Acupuncture is one aspect of Chinese and Tibetan medicine. Using acupuncture outside of the full discipline of these medical philosophies can be likened to using physiotherapy and no other treatment when dealing with orthodox medicine.

Acupuncture is thought to have originated from the observations by Chinese physicians of their warriors who had been stabbed, speared or injured in battle. Specific wounds seemed to create changes, depending on their placement superficially in the body.

The West has adopted the attitude that the placing of very thin needles at strategic points around the body causes the release of endorphins and enkephalins – the body’s natural opiates – to create pain relief and a ‘feel-good factor’. Whilst there is definitely evidence for the release of these. chemicals, it only occurs at some of the known acupuncture points and is only one part of the acupuncture principle.

In truth, and perfectly scientifically provable on the basis of observation, the acupuncture points are stimulatory areas along energy lines known by the Chinese as meridians and the Tibetans as channels. The Tibetans have many points along known nerve routes, whereas the Chinese have little correlation with these. Stimulation of these points increases, decreases or varies the energy in these lines. These channels or meridians represent organs or systems within the body, mind and soul of a human being.

Acupuncture treatment consists of inserting fine needles into the skin to correct the imbalances or disharmony discovered in your meridians or channels. The acupuncturist will first ask you questions and examine you in ways that other medical systems may not find important. For example, he may feel the palms of your hands and look at your tongue. He will also feel your pulses at both wrists. On the basis of his understanding of the ‘symptom picture’, he will will decide where to place the needles, the depth to which they need to be placed, the application of heat and the need to apply movement to the needles .

Acupunture/Acupressure Meridians

There are twelve principal meridians, each corresponding to an organ or function of the body. In addition there are two special meridians, the

Conception vessel, and the Governor vessel. In the Chinese tradition, each meridian is associated either with Yin or Yang, and with one of the five elements.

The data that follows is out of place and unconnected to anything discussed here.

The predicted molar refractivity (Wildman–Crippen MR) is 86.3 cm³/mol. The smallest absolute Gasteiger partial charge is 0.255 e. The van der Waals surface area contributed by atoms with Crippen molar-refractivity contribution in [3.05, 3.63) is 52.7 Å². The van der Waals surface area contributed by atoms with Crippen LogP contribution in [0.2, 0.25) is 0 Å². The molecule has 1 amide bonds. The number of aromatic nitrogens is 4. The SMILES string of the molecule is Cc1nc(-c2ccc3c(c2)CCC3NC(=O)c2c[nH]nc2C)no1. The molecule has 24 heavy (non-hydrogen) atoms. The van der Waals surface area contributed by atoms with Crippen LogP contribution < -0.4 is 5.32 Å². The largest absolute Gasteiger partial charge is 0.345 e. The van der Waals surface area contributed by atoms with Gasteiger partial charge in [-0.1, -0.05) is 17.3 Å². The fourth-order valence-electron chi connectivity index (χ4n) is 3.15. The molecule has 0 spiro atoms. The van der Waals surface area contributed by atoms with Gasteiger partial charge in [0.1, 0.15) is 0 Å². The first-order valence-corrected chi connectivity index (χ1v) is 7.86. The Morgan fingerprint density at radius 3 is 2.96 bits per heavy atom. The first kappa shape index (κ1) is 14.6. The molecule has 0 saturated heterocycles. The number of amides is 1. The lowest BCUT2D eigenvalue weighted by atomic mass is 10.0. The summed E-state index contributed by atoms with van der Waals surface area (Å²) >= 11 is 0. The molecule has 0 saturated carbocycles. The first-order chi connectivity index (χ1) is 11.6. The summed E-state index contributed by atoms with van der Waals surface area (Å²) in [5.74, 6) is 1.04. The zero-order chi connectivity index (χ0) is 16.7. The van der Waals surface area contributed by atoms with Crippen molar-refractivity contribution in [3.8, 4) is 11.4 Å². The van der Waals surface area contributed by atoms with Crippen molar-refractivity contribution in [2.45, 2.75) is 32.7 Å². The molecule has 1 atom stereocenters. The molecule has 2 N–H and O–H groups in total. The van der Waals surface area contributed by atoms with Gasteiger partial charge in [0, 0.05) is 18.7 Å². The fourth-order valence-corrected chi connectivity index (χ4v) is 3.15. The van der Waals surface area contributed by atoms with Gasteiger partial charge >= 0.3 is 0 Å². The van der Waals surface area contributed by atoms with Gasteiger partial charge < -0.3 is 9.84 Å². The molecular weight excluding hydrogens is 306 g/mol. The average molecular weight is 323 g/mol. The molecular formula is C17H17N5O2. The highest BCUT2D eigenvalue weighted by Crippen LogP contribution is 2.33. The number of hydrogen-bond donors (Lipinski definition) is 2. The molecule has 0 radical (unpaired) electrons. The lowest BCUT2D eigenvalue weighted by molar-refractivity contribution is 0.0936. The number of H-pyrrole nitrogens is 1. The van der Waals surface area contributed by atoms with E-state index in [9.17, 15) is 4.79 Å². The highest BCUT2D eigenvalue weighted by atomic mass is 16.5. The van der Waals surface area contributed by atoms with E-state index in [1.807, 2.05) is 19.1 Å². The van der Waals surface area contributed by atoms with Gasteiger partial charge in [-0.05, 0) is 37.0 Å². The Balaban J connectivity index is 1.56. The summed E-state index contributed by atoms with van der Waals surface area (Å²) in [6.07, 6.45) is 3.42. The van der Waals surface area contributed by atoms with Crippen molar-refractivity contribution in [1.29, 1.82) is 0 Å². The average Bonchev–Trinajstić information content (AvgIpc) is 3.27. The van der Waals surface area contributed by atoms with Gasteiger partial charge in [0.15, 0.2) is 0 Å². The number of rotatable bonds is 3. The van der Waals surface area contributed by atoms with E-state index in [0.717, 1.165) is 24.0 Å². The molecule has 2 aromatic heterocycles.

Acupressure is an ancient healing art based on the same principles as acupuncture except that, instead of needles, finger or thumb pressure only is used to harmonize the flow of energy through the body. There is evidence that acupressure was used even earlier than acupuncture, when the Indians first documented some basic principles of massage over 5,000 years ago. The Japanese have advanced this therapeutic application of massage and from it developed the technique now known as Shiatsu.

Application of pressure, either gentle or deep, to specific pressure points can stimulate the meridians or channels in the same way as acupuncture. Unlike acupuncture, it can be performed at home either as a self-treatment or to treat other members of the family. If you know the right pressure points to use it makes an effective first-aid measure for pain or cramps. Acupressure massage will also boost the immune system, relieve stress and fatigue and treat many common ailments. It is effective for chronic conditions including insomnia and joint pain and stiffness, and for acute ailments such as indigestion and headaches. In addition acupressure will release lymphatic blockages and help relieve ‘knots’ in muscles.

The points and meridians, which correspond to those in acupuncture charts, are pressed for at least 20 seconds with the thumb, middle or index finger, whichever feels most comfortable. This pressure may be varied in intensity according to the condition being treated. For example, for fatigue or lack iDf energy the point needs to be stimulated and this is achieved by applying deep clockwise pressure; to sedate a point for pain or stress-related conditions, somewhat lighter, anticlockwise pressure is applied. When the person you are treating feels slight discomfort or tenderness under pressure you will know that you have found the exact point. Points on the body will usually need firmer, more prolonged pressure than those on the face.